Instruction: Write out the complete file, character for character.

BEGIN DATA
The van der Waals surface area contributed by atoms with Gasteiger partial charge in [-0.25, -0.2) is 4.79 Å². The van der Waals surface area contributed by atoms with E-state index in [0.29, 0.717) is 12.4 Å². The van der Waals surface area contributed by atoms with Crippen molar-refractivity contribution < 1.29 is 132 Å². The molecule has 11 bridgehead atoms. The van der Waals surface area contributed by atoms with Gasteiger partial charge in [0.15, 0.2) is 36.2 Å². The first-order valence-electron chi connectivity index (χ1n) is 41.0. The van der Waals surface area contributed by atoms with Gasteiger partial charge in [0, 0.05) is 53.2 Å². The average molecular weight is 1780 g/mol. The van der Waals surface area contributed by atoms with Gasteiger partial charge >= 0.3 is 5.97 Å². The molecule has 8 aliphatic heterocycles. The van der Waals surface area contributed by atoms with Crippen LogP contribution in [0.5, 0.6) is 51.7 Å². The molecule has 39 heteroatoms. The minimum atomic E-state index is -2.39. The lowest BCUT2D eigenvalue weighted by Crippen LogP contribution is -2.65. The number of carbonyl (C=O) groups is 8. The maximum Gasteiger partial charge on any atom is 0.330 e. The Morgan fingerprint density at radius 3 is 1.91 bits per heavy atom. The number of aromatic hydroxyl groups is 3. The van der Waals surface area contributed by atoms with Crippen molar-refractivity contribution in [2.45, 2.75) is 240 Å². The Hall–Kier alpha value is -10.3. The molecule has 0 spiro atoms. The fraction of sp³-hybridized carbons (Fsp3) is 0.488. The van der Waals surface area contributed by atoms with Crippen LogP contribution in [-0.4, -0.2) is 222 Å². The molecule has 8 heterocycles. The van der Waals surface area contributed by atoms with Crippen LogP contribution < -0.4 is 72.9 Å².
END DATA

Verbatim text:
The van der Waals surface area contributed by atoms with Gasteiger partial charge in [-0.25, -0.2) is 4.79 Å². The van der Waals surface area contributed by atoms with E-state index in [0.29, 0.717) is 12.4 Å². The van der Waals surface area contributed by atoms with Crippen molar-refractivity contribution < 1.29 is 132 Å². The molecule has 11 bridgehead atoms. The van der Waals surface area contributed by atoms with Gasteiger partial charge in [0.15, 0.2) is 36.2 Å². The first-order valence-electron chi connectivity index (χ1n) is 41.0. The van der Waals surface area contributed by atoms with Gasteiger partial charge in [0, 0.05) is 53.2 Å². The average molecular weight is 1780 g/mol. The van der Waals surface area contributed by atoms with Gasteiger partial charge >= 0.3 is 5.97 Å². The molecule has 8 aliphatic heterocycles. The van der Waals surface area contributed by atoms with Crippen LogP contribution in [0.5, 0.6) is 51.7 Å². The molecule has 39 heteroatoms. The minimum atomic E-state index is -2.39. The lowest BCUT2D eigenvalue weighted by Crippen LogP contribution is -2.65. The number of carbonyl (C=O) groups is 8. The maximum Gasteiger partial charge on any atom is 0.330 e. The Morgan fingerprint density at radius 3 is 1.91 bits per heavy atom. The number of aromatic hydroxyl groups is 3. The van der Waals surface area contributed by atoms with Crippen molar-refractivity contribution in [2.45, 2.75) is 240 Å². The Hall–Kier alpha value is -10.3. The molecule has 0 spiro atoms. The fraction of sp³-hybridized carbons (Fsp3) is 0.488. The van der Waals surface area contributed by atoms with Crippen LogP contribution in [-0.4, -0.2) is 222 Å². The molecule has 8 heterocycles. The van der Waals surface area contributed by atoms with Crippen LogP contribution < -0.4 is 72.9 Å².